recreates the tedious genre of speculative fiction using a otpeyimisow-itapisiniwin, a Metis worldview.
"Buffalo Bird" is the first short story in a collection (Buffalo is the New Buffalo 2022) that explores this new speculative genre.
Chelsea Vowel is a Metis scholar and writer and I have read selections of her theoretical work. I saw her name on a CBC reading list for
best reads of 2022 and nearly jumped out of my bed with excitement. I haven't even finished the whole collection but I wanted to write a review
based on what I've learned from her approach to short-story writing.
But before I talk about the stories, a quick note on the introductory chapter. Vowel's introduction is directed, primarily, to her kin. It reminds
me of Leanne Betasamosake Simpson's reframing of BIPOC writers as those who do not write 'for' their kin, but those who write 'to' their kin. Vowel's
introduction has a lot of scholarly ideas but I always find her writing style to be so accessible to even those that have little familiarity with
what she's talking about. But onto the story.
Vowel's stories each consist of the story, and then a whole bunch of paratext. Each story is preceeded by a small description in the introductory chapter and
each story is very rigorously annotated with endnotes. Vowel follows each story with a short analysis of the story, trying to clarify what she was
advocating for. The notes demonstrate an extremely large amount of effort put into the research behind every word she puts down. For example,
one note in 'Buffalo Bird' confirms that yes, the moon's position as described in the narrative would indeed be accurate to the date portrayed.
It's a full demonstration of what Morrison calls 'literary archaeology' and the extensive notes makes it very self-aware of this fact.
Buffalo Bird tells the story of Gabriella, a Metis two-spirited person living at the height of Canada's western expansion project. She is a rougarou,
capable of transforming into a horse. One might expect that Gabriella herself thwarts the western expansion under this premise, but you'd be mistaken.
Vowel's story does not treat Gabriella's powers like the typical superhero narrative might have.
She does play a small part as a translator at the negotiation table, but Vowel's story emphasizes community above all.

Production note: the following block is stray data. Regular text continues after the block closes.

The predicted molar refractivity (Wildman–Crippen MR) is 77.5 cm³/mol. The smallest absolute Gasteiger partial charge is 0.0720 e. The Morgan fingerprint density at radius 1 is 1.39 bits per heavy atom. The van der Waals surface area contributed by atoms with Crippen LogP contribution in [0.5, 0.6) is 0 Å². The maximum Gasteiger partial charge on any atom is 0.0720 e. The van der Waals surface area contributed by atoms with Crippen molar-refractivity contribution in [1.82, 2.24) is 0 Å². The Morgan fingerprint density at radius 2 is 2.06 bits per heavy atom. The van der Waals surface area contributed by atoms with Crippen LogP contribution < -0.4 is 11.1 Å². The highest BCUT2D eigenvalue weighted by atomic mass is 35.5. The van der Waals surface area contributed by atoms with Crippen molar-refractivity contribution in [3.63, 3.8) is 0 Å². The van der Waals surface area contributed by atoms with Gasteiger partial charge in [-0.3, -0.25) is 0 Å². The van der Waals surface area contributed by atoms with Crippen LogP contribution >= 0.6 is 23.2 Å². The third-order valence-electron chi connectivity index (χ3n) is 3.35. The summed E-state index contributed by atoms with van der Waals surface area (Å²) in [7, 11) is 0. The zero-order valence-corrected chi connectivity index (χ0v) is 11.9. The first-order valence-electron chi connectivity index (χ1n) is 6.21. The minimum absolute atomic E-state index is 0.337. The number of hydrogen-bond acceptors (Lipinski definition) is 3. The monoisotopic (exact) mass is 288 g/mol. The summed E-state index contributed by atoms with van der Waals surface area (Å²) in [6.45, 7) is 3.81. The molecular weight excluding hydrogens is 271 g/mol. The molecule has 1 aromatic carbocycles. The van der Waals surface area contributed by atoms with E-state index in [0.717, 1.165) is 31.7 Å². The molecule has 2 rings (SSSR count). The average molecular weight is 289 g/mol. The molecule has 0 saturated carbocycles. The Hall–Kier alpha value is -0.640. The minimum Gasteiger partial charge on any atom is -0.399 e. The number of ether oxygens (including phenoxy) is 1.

The story shifts between Gabriella's childhood and present
and tells the story of her community as they attempt to keep both Gabriella and the local Catholic priest who believes she is a devil
in the village at the same time.
I like this approach to storytelling. Should Vowel have made the notes footnotes instead of endnotes, I wonder how that would change how I experienced the story.
I'm also interested reading subsequent stories to better understand otpeyimisow-itapisiniwin. I'm doing research right now regarding
the 'short story cycle' as a postcolonial form and am very interested in how many small pieces contribute to a larger argument, so this can feed into that.
Why Were They Throwing Bricks? by Jenny Zhang
This piece strikes a particular chord in me. It sort of encapsulates that feeling of knowing you're different
but being totally unaware of why, the sacrifices that our predecessors made and the things they don't talk about anymore.
Stacey's grandmother makes four extended trips from China to visit her daughter's family in America. While initially adoring her wild antics
and unconventional style, Stacey slowly develops this seething ambivalence towards her grandmother as she grows up and stops being
at that age where one easily embraces 'playing pretend.' What explanation is there for her grandmother's behaviour?
Read it here.
I mentioned this somewhere up there but I'm slowly grappling my head over the notion of BIPOC writers as being
those who write not for their kin but to their kin. I remember attending a play for my first year
theatre class. It was a play about the Chinese/Canadian diaspora and it was a multimedia production, very experimental.
I really did feel like the play was written to me. During the class discussion, I learned that the rest of my class didn't really